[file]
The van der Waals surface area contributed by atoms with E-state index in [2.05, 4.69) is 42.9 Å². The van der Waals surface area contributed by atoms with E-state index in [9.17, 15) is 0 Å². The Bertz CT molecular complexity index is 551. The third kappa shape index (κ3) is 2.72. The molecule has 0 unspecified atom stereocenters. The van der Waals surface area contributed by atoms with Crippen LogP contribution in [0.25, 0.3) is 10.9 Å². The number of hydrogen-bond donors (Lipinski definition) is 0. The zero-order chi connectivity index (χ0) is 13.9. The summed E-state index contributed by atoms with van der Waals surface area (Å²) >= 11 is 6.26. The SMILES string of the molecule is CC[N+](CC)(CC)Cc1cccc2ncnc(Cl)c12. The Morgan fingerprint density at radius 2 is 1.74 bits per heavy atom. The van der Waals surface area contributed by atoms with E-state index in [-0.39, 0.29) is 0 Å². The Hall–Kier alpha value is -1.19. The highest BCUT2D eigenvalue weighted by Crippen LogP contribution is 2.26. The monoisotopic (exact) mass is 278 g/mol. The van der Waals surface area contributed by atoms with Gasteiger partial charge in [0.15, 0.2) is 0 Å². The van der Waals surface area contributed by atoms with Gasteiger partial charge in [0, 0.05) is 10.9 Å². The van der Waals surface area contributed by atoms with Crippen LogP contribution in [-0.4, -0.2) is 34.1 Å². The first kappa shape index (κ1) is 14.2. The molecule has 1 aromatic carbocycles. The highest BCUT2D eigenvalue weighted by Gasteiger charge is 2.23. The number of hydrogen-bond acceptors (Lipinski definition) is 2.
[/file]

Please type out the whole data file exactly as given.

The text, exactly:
The van der Waals surface area contributed by atoms with E-state index in [2.05, 4.69) is 42.9 Å². The van der Waals surface area contributed by atoms with E-state index in [9.17, 15) is 0 Å². The Bertz CT molecular complexity index is 551. The third kappa shape index (κ3) is 2.72. The molecule has 0 unspecified atom stereocenters. The van der Waals surface area contributed by atoms with Crippen LogP contribution in [0.25, 0.3) is 10.9 Å². The number of hydrogen-bond donors (Lipinski definition) is 0. The zero-order chi connectivity index (χ0) is 13.9. The summed E-state index contributed by atoms with van der Waals surface area (Å²) >= 11 is 6.26. The SMILES string of the molecule is CC[N+](CC)(CC)Cc1cccc2ncnc(Cl)c12. The Morgan fingerprint density at radius 2 is 1.74 bits per heavy atom. The van der Waals surface area contributed by atoms with E-state index in [-0.39, 0.29) is 0 Å². The Hall–Kier alpha value is -1.19. The highest BCUT2D eigenvalue weighted by Crippen LogP contribution is 2.26. The monoisotopic (exact) mass is 278 g/mol. The van der Waals surface area contributed by atoms with Gasteiger partial charge in [0.15, 0.2) is 0 Å². The van der Waals surface area contributed by atoms with Gasteiger partial charge in [0, 0.05) is 10.9 Å². The van der Waals surface area contributed by atoms with Crippen LogP contribution in [-0.4, -0.2) is 34.1 Å². The first kappa shape index (κ1) is 14.2. The molecule has 1 aromatic carbocycles. The highest BCUT2D eigenvalue weighted by Gasteiger charge is 2.23. The number of hydrogen-bond acceptors (Lipinski definition) is 2.